From Industrial Chicago - The Commercial Interests: "From that date to September 30, 1872, there were 7,140 real estate transfers recorded, the total value being $42,007,286. At that time purchasers were compelled to rely upon the statements of agents and owners, as the county abstracts were destroyed and private abstract concerns charged prohibitory prices. The name of W.D. Kerfoot was a magic one then and the little frame structure became the rendezvous of buyers and sellers. (Kerfoot) collected all the plats, maps and documents possible to reinforce his personal knowledge of property, and became the medium through whom millions worth of property changed hands. The history of the rebuilding of the city is partly a history of Mr. Kerfoot; for his dealings with eastern investors, who flocked hither, were coextensive with local patrons."
William and Susan found time to have a family in the midst of all this chaos. They had eight children, but sadly, when William died in 1918 only three were still living. Their children are: William D. (1867-1877), George (1867-1908), Susan (????-1918), Margaret Dalton (1870-1948), Rev. Charles Stewart (1871-1945), Russell (1874-1876), Eliza Reed (1878-1917), and Ethel Mooklar (1884-1970).
Here's a drawing of the Kerfoot Building in Chicago in 1883, just twelve years after the Fire:
In 1883, a section of road in the Auburn-Gresham neighborhood from 83rd to 85th street was named "Kerfoot Avenue", a name it retains to this day.
During this period from the 1880s onward, William Kerfoot branched out from being just a land developer to a builder, being responsible for approximately 1/3 of the residences built in what came to be known as the Ukrainian Village neighborhood of Chicago on the west side of downtown. Kerfoot built a mix of two- and three-flat apartment buildings and gable-topped brick "Kerfoot cottages" that to this day are often passed down from generation to generation and remain in a single family. Here is an example of Kerfoot construction in Ukrainian Village:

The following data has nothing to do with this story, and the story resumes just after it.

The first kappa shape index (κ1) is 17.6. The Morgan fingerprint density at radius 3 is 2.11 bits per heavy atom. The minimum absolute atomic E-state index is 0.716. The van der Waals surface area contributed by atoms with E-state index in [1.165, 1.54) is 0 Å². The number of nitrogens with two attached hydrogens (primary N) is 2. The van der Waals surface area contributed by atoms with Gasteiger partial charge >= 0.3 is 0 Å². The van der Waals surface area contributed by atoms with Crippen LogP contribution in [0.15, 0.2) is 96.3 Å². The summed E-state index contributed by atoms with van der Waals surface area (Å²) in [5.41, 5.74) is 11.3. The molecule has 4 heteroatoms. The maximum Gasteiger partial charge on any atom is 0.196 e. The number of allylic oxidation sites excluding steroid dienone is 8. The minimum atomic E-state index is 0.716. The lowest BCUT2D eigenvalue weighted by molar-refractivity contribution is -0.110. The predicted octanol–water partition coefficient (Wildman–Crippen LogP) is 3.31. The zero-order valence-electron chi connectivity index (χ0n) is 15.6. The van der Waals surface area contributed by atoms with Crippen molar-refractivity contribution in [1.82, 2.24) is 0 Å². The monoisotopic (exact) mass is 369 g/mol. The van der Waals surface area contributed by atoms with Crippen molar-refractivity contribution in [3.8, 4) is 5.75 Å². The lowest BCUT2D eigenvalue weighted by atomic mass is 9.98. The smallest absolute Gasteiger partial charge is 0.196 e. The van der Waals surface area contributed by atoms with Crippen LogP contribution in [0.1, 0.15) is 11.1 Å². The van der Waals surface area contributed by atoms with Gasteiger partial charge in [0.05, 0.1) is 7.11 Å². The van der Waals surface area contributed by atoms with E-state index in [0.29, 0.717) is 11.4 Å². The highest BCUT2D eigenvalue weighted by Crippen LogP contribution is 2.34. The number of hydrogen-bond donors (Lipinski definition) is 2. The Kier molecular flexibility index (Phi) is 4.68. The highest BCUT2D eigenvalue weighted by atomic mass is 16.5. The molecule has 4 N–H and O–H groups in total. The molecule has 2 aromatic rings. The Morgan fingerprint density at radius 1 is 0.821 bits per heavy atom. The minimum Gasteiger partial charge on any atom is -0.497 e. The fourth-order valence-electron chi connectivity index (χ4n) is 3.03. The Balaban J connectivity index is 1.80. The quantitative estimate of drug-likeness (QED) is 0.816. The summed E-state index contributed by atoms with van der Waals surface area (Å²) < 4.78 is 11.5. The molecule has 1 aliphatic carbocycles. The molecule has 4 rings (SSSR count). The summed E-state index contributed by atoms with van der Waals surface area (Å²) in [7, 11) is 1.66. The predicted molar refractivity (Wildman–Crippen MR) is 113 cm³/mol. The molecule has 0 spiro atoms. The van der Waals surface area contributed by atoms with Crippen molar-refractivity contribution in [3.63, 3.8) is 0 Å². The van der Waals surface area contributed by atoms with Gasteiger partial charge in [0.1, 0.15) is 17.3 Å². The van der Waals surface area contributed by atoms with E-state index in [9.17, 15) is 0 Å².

While he was building houses for immigrants to Chicago, William Kerfoot also had a grand house built for himself. At the beginning of this article I talked about the connections between Kerfoot and Horatio May. For one thing, they were Astor Street neighbors. Horatio and Anna May built their imposing house at 1443 N. Astor in 1891; William and Susan Kerfoot built theirs at 1425 N. Astor in 1895:
|1425 N. Astor Street, Chicago|
The May house was designed by architect Joseph Lyman Silsbee; the Kerfoot house was designed by architect John N. Tilton.
One of the first "modern" post-fire office buildings in Chicago, the Chicago Opera House, was conceived by W.D. Kerfoot, and the syndicate that developed it was organized by him:
The lot on which the ten story structure stood is 107 feet on Washington street by 180 feet on Clark street. The contract between the Chicago Opera House Company and the landlord, made in 1884, provided for an annual rental of $30,000.00 on a valuation of $500,000.00, and a proportionate rental on each revaluation of every five years. The completion of this intricate deal, and the demolition of the previous building, The Tivoli, to make way for the new building was credited to Mr. Kerfoot.
Along with other Chicagoans of every station, William D. Kerfoot was intimately involved with the planning and execution of the World's Columbian Exposition of 1892-1893. Here is a listing of officers of the Fair from the Chicago Daily News Almanac, and as you can see, Kerfoot's name is everywhere: